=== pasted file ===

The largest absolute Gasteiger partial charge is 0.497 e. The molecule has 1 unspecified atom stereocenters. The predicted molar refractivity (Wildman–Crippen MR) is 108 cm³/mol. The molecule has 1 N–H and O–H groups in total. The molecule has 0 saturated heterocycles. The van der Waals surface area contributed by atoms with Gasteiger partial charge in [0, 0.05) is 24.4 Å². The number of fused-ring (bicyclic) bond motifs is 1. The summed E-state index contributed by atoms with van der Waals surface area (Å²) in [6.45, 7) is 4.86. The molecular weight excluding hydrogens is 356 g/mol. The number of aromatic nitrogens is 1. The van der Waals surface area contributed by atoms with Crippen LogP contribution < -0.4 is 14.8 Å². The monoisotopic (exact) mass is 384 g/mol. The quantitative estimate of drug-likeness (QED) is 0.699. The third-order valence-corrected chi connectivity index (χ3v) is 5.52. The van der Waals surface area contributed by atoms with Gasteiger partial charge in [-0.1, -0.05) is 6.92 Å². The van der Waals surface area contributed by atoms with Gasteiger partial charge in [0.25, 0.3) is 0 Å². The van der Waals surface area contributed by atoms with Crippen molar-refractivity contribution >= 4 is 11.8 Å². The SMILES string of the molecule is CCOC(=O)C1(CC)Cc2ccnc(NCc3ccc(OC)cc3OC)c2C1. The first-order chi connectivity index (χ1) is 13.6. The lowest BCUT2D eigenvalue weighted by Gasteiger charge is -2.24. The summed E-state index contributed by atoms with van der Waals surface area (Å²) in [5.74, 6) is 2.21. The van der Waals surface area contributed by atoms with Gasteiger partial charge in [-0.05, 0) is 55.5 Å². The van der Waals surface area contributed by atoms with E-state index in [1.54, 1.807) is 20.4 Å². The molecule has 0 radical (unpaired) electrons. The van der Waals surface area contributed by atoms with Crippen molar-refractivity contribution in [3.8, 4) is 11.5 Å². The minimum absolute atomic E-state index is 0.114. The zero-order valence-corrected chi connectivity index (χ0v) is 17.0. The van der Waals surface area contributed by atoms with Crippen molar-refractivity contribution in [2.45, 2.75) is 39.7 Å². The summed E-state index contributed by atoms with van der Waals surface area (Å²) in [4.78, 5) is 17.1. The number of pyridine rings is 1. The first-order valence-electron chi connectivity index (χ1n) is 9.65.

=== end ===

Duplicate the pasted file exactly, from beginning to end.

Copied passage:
The largest absolute Gasteiger partial charge is 0.497 e. The molecule has 1 unspecified atom stereocenters. The predicted molar refractivity (Wildman–Crippen MR) is 108 cm³/mol. The molecule has 1 N–H and O–H groups in total. The molecule has 0 saturated heterocycles. The van der Waals surface area contributed by atoms with Gasteiger partial charge in [0, 0.05) is 24.4 Å². The number of fused-ring (bicyclic) bond motifs is 1. The summed E-state index contributed by atoms with van der Waals surface area (Å²) in [6.45, 7) is 4.86. The molecular weight excluding hydrogens is 356 g/mol. The number of aromatic nitrogens is 1. The van der Waals surface area contributed by atoms with Crippen LogP contribution < -0.4 is 14.8 Å². The monoisotopic (exact) mass is 384 g/mol. The quantitative estimate of drug-likeness (QED) is 0.699. The third-order valence-corrected chi connectivity index (χ3v) is 5.52. The van der Waals surface area contributed by atoms with Gasteiger partial charge in [-0.1, -0.05) is 6.92 Å². The van der Waals surface area contributed by atoms with Gasteiger partial charge in [0.25, 0.3) is 0 Å². The van der Waals surface area contributed by atoms with Crippen molar-refractivity contribution >= 4 is 11.8 Å². The SMILES string of the molecule is CCOC(=O)C1(CC)Cc2ccnc(NCc3ccc(OC)cc3OC)c2C1. The first-order chi connectivity index (χ1) is 13.6. The lowest BCUT2D eigenvalue weighted by Gasteiger charge is -2.24. The summed E-state index contributed by atoms with van der Waals surface area (Å²) in [5.74, 6) is 2.21. The van der Waals surface area contributed by atoms with Gasteiger partial charge in [-0.05, 0) is 55.5 Å². The van der Waals surface area contributed by atoms with E-state index in [1.54, 1.807) is 20.4 Å². The molecule has 0 radical (unpaired) electrons. The van der Waals surface area contributed by atoms with Crippen molar-refractivity contribution in [3.8, 4) is 11.5 Å². The minimum absolute atomic E-state index is 0.114. The zero-order valence-corrected chi connectivity index (χ0v) is 17.0. The van der Waals surface area contributed by atoms with Crippen molar-refractivity contribution in [2.45, 2.75) is 39.7 Å². The summed E-state index contributed by atoms with van der Waals surface area (Å²) in [4.78, 5) is 17.1. The number of pyridine rings is 1. The first-order valence-electron chi connectivity index (χ1n) is 9.65.